Friday, June 1, 2012

Hiring "Secrets"

From time to time in the Career Services Center we do some hiring of our own. As I review applications for various positions, I find that I approach applications with a critical eye looking for ways to distinguish the potential candidates from the applicants who will not be considered. It is a much different approach than I take in my daily work life. As a Career Counselor, I thrive on bringing out the best in the resumes of MU students and alumni; as a person looking to hire a new staff member, I scrutinize the applicants' materials looking not only at the information he or she has provided, but also the overall impression of the submission.

Here are some tips to keep in mind...
  1. Length - Too short and I don't think you have the qualifications/experience we are looking for; too long and I question your ability to communicate concisely and effectively.
  2. Typos - If you can't submit an application, cover letter, resume, etc., free of typing, grammar, and/or spelling errors, I wonder if you lack attention to detail or if you simply don't care about the position you are applying for.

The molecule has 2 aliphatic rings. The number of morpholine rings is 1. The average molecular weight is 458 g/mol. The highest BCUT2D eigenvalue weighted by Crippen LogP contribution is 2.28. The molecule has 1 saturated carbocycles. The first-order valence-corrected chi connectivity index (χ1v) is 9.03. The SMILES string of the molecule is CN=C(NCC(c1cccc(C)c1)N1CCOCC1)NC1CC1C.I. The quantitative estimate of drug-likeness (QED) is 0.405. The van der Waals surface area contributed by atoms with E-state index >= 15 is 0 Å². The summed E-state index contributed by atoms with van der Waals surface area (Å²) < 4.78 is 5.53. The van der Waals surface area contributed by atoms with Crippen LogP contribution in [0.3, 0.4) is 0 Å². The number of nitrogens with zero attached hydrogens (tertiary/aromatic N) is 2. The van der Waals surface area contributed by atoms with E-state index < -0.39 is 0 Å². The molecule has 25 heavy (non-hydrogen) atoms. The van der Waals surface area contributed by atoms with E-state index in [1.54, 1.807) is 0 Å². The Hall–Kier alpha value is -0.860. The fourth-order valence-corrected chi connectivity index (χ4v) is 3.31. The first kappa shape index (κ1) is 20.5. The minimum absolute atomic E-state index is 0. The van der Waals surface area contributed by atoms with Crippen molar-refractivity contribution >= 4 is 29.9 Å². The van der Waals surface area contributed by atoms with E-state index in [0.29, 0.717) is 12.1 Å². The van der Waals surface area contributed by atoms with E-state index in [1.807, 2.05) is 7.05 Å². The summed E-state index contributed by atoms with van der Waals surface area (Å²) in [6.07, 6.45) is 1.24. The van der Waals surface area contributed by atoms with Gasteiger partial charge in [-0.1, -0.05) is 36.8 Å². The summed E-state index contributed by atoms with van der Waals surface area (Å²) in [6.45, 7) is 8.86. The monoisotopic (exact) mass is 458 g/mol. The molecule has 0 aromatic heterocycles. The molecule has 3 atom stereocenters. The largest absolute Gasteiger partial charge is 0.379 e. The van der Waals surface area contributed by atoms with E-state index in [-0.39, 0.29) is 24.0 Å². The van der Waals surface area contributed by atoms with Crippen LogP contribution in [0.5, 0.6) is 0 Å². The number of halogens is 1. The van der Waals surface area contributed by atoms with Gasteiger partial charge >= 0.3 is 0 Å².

3. Relevance - Unless you manage to convince me that you are qualified for the position, your application will be overlooked. Don't tell me about everything you have ever done; rather, tell me about the things you have done that will help you perform well in the position I have available. Some of this information may be directly correlated to the position (accounting intern applying for an accounting job) and some will be transferable skills (restaurant server with multitasking ability applying for a nursing position).
  4. Professionalism - A job application is no place for a conversational tone. Being professional does not mean you have to be stuffy and cold; it just entails proper formatting (even if you know the person you are sending a cover letter to, you will address the person as Mr./Ms. ____), being courteous, and staying on point.
  5. Contact - Knowing someone who is employed at the place you have applied continues to be a huge help in getting your foot in the door.  If you do have a contact, make sure you are in touch with the person prior to applying for a job to ask some questions (knowing more about the company helps you write a better cover letter) and for any application advice. After you have submitted your application, follow-up to let the person know and consider attaching your application materials as a courtesy.
  6. But not too much contact - Have you ever been repeatedly contacted by a company trying to get your business?  How did that make you feel?  Don't make the recruiter feel that way.
These are just a few tips to help ensure your application materials get you to the interview, so come visit us for many more - we are open all summer!

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